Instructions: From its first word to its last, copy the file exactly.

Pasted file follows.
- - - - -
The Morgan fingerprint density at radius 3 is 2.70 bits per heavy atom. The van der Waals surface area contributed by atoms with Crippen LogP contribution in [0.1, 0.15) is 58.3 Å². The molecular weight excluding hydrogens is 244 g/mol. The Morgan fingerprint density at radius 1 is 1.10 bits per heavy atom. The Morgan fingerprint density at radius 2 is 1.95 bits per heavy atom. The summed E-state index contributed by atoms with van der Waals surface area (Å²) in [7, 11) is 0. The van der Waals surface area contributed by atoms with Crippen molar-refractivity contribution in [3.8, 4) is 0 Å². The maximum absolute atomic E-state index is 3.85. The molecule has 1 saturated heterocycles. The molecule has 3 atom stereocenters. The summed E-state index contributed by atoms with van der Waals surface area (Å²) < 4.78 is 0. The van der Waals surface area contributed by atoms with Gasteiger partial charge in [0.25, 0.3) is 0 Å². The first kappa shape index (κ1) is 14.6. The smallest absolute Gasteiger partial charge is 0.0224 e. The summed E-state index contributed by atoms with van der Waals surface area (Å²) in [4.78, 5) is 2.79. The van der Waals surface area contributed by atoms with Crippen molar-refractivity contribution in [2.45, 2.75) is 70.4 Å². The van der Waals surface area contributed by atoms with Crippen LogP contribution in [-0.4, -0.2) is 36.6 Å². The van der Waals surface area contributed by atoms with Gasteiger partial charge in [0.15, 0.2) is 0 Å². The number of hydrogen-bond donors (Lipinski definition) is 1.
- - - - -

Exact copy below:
The Morgan fingerprint density at radius 3 is 2.70 bits per heavy atom. The van der Waals surface area contributed by atoms with Crippen LogP contribution in [0.1, 0.15) is 58.3 Å². The molecular weight excluding hydrogens is 244 g/mol. The Morgan fingerprint density at radius 1 is 1.10 bits per heavy atom. The Morgan fingerprint density at radius 2 is 1.95 bits per heavy atom. The summed E-state index contributed by atoms with van der Waals surface area (Å²) in [7, 11) is 0. The van der Waals surface area contributed by atoms with Crippen molar-refractivity contribution in [3.8, 4) is 0 Å². The maximum absolute atomic E-state index is 3.85. The molecule has 1 saturated heterocycles. The molecule has 3 atom stereocenters. The summed E-state index contributed by atoms with van der Waals surface area (Å²) < 4.78 is 0. The van der Waals surface area contributed by atoms with Gasteiger partial charge in [0.25, 0.3) is 0 Å². The first kappa shape index (κ1) is 14.6. The smallest absolute Gasteiger partial charge is 0.0224 e. The summed E-state index contributed by atoms with van der Waals surface area (Å²) in [4.78, 5) is 2.79. The van der Waals surface area contributed by atoms with Crippen molar-refractivity contribution in [2.45, 2.75) is 70.4 Å². The van der Waals surface area contributed by atoms with Crippen LogP contribution in [-0.4, -0.2) is 36.6 Å². The van der Waals surface area contributed by atoms with Gasteiger partial charge in [0.15, 0.2) is 0 Å². The number of hydrogen-bond donors (Lipinski definition) is 1.